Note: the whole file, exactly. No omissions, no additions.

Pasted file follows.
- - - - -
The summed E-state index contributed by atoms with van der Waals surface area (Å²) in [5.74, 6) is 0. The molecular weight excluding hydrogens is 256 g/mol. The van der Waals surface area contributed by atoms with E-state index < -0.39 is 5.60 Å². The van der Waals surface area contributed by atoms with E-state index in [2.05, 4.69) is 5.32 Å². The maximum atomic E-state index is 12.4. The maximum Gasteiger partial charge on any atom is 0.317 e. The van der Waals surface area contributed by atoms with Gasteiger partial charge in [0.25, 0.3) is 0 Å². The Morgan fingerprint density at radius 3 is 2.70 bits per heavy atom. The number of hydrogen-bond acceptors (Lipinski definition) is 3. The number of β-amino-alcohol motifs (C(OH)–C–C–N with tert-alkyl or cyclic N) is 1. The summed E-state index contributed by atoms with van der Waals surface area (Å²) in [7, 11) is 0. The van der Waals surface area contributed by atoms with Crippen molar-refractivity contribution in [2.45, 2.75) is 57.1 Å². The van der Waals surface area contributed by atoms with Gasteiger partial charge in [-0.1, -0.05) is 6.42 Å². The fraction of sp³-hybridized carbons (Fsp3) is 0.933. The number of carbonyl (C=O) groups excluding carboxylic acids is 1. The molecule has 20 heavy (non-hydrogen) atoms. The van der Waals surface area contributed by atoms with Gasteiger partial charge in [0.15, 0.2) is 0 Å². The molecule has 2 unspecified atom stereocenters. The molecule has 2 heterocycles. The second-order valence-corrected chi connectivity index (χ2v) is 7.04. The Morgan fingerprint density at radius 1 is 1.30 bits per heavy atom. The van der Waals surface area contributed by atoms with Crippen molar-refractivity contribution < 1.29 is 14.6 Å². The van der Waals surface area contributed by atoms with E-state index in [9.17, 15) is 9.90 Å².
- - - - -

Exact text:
The summed E-state index contributed by atoms with van der Waals surface area (Å²) in [5.74, 6) is 0. The molecular weight excluding hydrogens is 256 g/mol. The van der Waals surface area contributed by atoms with E-state index < -0.39 is 5.60 Å². The van der Waals surface area contributed by atoms with E-state index in [2.05, 4.69) is 5.32 Å². The maximum atomic E-state index is 12.4. The maximum Gasteiger partial charge on any atom is 0.317 e. The van der Waals surface area contributed by atoms with Gasteiger partial charge in [0.25, 0.3) is 0 Å². The Morgan fingerprint density at radius 3 is 2.70 bits per heavy atom. The number of hydrogen-bond acceptors (Lipinski definition) is 3. The number of β-amino-alcohol motifs (C(OH)–C–C–N with tert-alkyl or cyclic N) is 1. The summed E-state index contributed by atoms with van der Waals surface area (Å²) in [7, 11) is 0. The van der Waals surface area contributed by atoms with Crippen molar-refractivity contribution in [2.45, 2.75) is 57.1 Å². The van der Waals surface area contributed by atoms with Gasteiger partial charge in [-0.1, -0.05) is 6.42 Å². The fraction of sp³-hybridized carbons (Fsp3) is 0.933. The number of carbonyl (C=O) groups excluding carboxylic acids is 1. The molecule has 20 heavy (non-hydrogen) atoms. The van der Waals surface area contributed by atoms with Gasteiger partial charge in [0.15, 0.2) is 0 Å². The molecule has 2 unspecified atom stereocenters. The molecule has 2 heterocycles. The second-order valence-corrected chi connectivity index (χ2v) is 7.04. The Morgan fingerprint density at radius 1 is 1.30 bits per heavy atom. The van der Waals surface area contributed by atoms with Crippen molar-refractivity contribution < 1.29 is 14.6 Å². The van der Waals surface area contributed by atoms with E-state index in [9.17, 15) is 9.90 Å².